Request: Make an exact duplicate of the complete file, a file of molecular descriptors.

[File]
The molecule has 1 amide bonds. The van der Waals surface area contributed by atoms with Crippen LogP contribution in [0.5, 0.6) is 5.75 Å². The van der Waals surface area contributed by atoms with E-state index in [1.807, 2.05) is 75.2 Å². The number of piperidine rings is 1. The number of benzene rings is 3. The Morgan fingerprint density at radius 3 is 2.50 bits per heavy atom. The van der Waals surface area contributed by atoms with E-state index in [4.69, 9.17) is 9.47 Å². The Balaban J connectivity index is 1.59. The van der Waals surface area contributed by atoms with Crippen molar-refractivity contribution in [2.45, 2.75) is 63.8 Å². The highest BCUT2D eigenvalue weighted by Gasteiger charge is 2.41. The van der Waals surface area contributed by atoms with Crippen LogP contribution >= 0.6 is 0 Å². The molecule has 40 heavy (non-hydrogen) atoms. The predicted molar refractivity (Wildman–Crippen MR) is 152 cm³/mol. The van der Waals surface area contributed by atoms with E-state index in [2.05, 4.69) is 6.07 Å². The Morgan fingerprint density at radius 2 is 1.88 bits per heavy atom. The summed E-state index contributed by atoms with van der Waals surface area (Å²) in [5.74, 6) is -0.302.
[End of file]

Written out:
The molecule has 1 amide bonds. The van der Waals surface area contributed by atoms with Crippen LogP contribution in [0.5, 0.6) is 5.75 Å². The van der Waals surface area contributed by atoms with E-state index in [1.807, 2.05) is 75.2 Å². The number of piperidine rings is 1. The number of benzene rings is 3. The Morgan fingerprint density at radius 3 is 2.50 bits per heavy atom. The van der Waals surface area contributed by atoms with E-state index in [4.69, 9.17) is 9.47 Å². The Balaban J connectivity index is 1.59. The van der Waals surface area contributed by atoms with Crippen molar-refractivity contribution in [2.45, 2.75) is 63.8 Å². The highest BCUT2D eigenvalue weighted by Gasteiger charge is 2.41. The van der Waals surface area contributed by atoms with Crippen LogP contribution >= 0.6 is 0 Å². The molecule has 40 heavy (non-hydrogen) atoms. The predicted molar refractivity (Wildman–Crippen MR) is 152 cm³/mol. The van der Waals surface area contributed by atoms with E-state index in [2.05, 4.69) is 6.07 Å². The Morgan fingerprint density at radius 2 is 1.88 bits per heavy atom. The summed E-state index contributed by atoms with van der Waals surface area (Å²) in [5.74, 6) is -0.302.